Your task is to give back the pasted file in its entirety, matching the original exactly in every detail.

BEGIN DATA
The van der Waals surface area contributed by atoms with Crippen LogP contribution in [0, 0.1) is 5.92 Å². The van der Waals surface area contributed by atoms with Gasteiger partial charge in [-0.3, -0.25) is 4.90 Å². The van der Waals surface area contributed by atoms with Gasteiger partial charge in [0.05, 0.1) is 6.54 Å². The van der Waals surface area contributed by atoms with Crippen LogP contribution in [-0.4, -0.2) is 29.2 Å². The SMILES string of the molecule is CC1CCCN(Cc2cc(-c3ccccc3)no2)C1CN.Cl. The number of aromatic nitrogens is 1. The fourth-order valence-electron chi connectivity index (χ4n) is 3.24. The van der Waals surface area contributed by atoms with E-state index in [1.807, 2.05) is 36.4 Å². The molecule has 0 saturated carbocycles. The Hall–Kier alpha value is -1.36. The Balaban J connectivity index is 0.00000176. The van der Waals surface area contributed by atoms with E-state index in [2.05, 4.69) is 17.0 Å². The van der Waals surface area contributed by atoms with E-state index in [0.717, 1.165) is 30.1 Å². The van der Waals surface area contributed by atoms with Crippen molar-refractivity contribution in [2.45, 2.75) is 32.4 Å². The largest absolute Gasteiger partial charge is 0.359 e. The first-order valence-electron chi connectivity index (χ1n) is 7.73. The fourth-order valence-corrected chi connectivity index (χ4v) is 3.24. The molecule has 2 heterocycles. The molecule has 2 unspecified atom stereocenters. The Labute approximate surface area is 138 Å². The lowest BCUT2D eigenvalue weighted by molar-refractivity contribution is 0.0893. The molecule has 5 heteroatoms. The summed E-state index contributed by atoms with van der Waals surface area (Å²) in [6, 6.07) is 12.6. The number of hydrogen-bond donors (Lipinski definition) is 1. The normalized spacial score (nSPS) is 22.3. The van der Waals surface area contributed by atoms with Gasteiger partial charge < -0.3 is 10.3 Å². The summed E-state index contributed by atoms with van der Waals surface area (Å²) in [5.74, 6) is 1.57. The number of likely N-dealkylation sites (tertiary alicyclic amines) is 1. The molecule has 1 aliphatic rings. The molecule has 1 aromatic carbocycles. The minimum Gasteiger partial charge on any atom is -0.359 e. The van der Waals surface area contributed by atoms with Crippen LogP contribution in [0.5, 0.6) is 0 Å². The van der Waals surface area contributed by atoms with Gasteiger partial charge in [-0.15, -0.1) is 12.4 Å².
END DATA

The van der Waals surface area contributed by atoms with Crippen LogP contribution in [0, 0.1) is 5.92 Å². The van der Waals surface area contributed by atoms with Gasteiger partial charge in [-0.3, -0.25) is 4.90 Å². The van der Waals surface area contributed by atoms with Gasteiger partial charge in [0.05, 0.1) is 6.54 Å². The van der Waals surface area contributed by atoms with Crippen LogP contribution in [-0.4, -0.2) is 29.2 Å². The SMILES string of the molecule is CC1CCCN(Cc2cc(-c3ccccc3)no2)C1CN.Cl. The number of aromatic nitrogens is 1. The fourth-order valence-electron chi connectivity index (χ4n) is 3.24. The van der Waals surface area contributed by atoms with E-state index in [1.807, 2.05) is 36.4 Å². The molecule has 0 saturated carbocycles. The Hall–Kier alpha value is -1.36. The Balaban J connectivity index is 0.00000176. The van der Waals surface area contributed by atoms with E-state index in [2.05, 4.69) is 17.0 Å². The van der Waals surface area contributed by atoms with E-state index in [0.717, 1.165) is 30.1 Å². The van der Waals surface area contributed by atoms with Crippen molar-refractivity contribution in [2.45, 2.75) is 32.4 Å². The largest absolute Gasteiger partial charge is 0.359 e. The first-order valence-electron chi connectivity index (χ1n) is 7.73. The fourth-order valence-corrected chi connectivity index (χ4v) is 3.24. The molecule has 2 heterocycles. The molecule has 2 unspecified atom stereocenters. The Labute approximate surface area is 138 Å². The lowest BCUT2D eigenvalue weighted by molar-refractivity contribution is 0.0893. The molecule has 5 heteroatoms. The summed E-state index contributed by atoms with van der Waals surface area (Å²) in [6, 6.07) is 12.6. The number of hydrogen-bond donors (Lipinski definition) is 1. The normalized spacial score (nSPS) is 22.3. The van der Waals surface area contributed by atoms with Gasteiger partial charge < -0.3 is 10.3 Å². The summed E-state index contributed by atoms with van der Waals surface area (Å²) in [5.74, 6) is 1.57. The number of likely N-dealkylation sites (tertiary alicyclic amines) is 1. The molecule has 1 aliphatic rings. The molecule has 1 aromatic carbocycles. The minimum Gasteiger partial charge on any atom is -0.359 e. The van der Waals surface area contributed by atoms with Crippen LogP contribution in [0.5, 0.6) is 0 Å². The van der Waals surface area contributed by atoms with Gasteiger partial charge in [-0.15, -0.1) is 12.4 Å².